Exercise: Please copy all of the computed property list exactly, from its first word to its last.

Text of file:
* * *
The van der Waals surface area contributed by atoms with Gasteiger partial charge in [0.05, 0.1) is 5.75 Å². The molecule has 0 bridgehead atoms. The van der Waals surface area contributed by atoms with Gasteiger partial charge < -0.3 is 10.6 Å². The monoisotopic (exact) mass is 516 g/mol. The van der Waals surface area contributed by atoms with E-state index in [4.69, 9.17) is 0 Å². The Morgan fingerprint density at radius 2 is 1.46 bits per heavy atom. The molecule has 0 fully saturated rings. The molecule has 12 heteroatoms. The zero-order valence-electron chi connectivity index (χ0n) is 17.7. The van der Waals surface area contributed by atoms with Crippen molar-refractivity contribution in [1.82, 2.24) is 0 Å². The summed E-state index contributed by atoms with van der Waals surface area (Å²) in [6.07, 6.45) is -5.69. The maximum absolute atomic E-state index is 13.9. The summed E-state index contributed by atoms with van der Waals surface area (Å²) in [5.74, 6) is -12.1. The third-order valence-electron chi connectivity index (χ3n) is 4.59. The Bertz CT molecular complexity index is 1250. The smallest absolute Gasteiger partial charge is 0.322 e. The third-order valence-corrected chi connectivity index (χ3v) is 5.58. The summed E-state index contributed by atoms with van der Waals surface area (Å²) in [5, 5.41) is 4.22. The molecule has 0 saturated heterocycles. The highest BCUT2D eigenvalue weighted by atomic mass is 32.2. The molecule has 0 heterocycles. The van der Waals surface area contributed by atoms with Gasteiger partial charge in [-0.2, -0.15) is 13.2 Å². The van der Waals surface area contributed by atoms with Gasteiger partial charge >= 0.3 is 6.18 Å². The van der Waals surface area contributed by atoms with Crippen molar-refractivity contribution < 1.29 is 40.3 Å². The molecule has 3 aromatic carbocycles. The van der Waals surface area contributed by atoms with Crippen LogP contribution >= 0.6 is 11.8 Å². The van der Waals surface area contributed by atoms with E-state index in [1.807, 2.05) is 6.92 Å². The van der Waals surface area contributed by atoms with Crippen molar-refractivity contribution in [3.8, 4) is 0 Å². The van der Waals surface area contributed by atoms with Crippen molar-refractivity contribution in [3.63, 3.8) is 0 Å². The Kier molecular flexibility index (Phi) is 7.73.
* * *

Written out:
The van der Waals surface area contributed by atoms with Gasteiger partial charge in [0.05, 0.1) is 5.75 Å². The molecule has 0 bridgehead atoms. The van der Waals surface area contributed by atoms with Gasteiger partial charge < -0.3 is 10.6 Å². The monoisotopic (exact) mass is 516 g/mol. The van der Waals surface area contributed by atoms with E-state index in [4.69, 9.17) is 0 Å². The Morgan fingerprint density at radius 2 is 1.46 bits per heavy atom. The molecule has 0 fully saturated rings. The molecule has 12 heteroatoms. The zero-order valence-electron chi connectivity index (χ0n) is 17.7. The van der Waals surface area contributed by atoms with Crippen molar-refractivity contribution in [1.82, 2.24) is 0 Å². The summed E-state index contributed by atoms with van der Waals surface area (Å²) in [6.07, 6.45) is -5.69. The maximum absolute atomic E-state index is 13.9. The summed E-state index contributed by atoms with van der Waals surface area (Å²) in [5.74, 6) is -12.1. The third-order valence-electron chi connectivity index (χ3n) is 4.59. The Bertz CT molecular complexity index is 1250. The smallest absolute Gasteiger partial charge is 0.322 e. The third-order valence-corrected chi connectivity index (χ3v) is 5.58. The summed E-state index contributed by atoms with van der Waals surface area (Å²) in [5, 5.41) is 4.22. The molecule has 0 saturated heterocycles. The highest BCUT2D eigenvalue weighted by atomic mass is 32.2. The molecule has 0 heterocycles. The van der Waals surface area contributed by atoms with Gasteiger partial charge in [-0.2, -0.15) is 13.2 Å². The van der Waals surface area contributed by atoms with Gasteiger partial charge >= 0.3 is 6.18 Å². The van der Waals surface area contributed by atoms with Crippen molar-refractivity contribution < 1.29 is 40.3 Å². The molecule has 3 aromatic carbocycles. The van der Waals surface area contributed by atoms with Crippen LogP contribution >= 0.6 is 11.8 Å². The van der Waals surface area contributed by atoms with E-state index in [1.807, 2.05) is 6.92 Å². The van der Waals surface area contributed by atoms with Crippen molar-refractivity contribution in [3.8, 4) is 0 Å². The van der Waals surface area contributed by atoms with Crippen molar-refractivity contribution in [3.63, 3.8) is 0 Å². The Kier molecular flexibility index (Phi) is 7.73.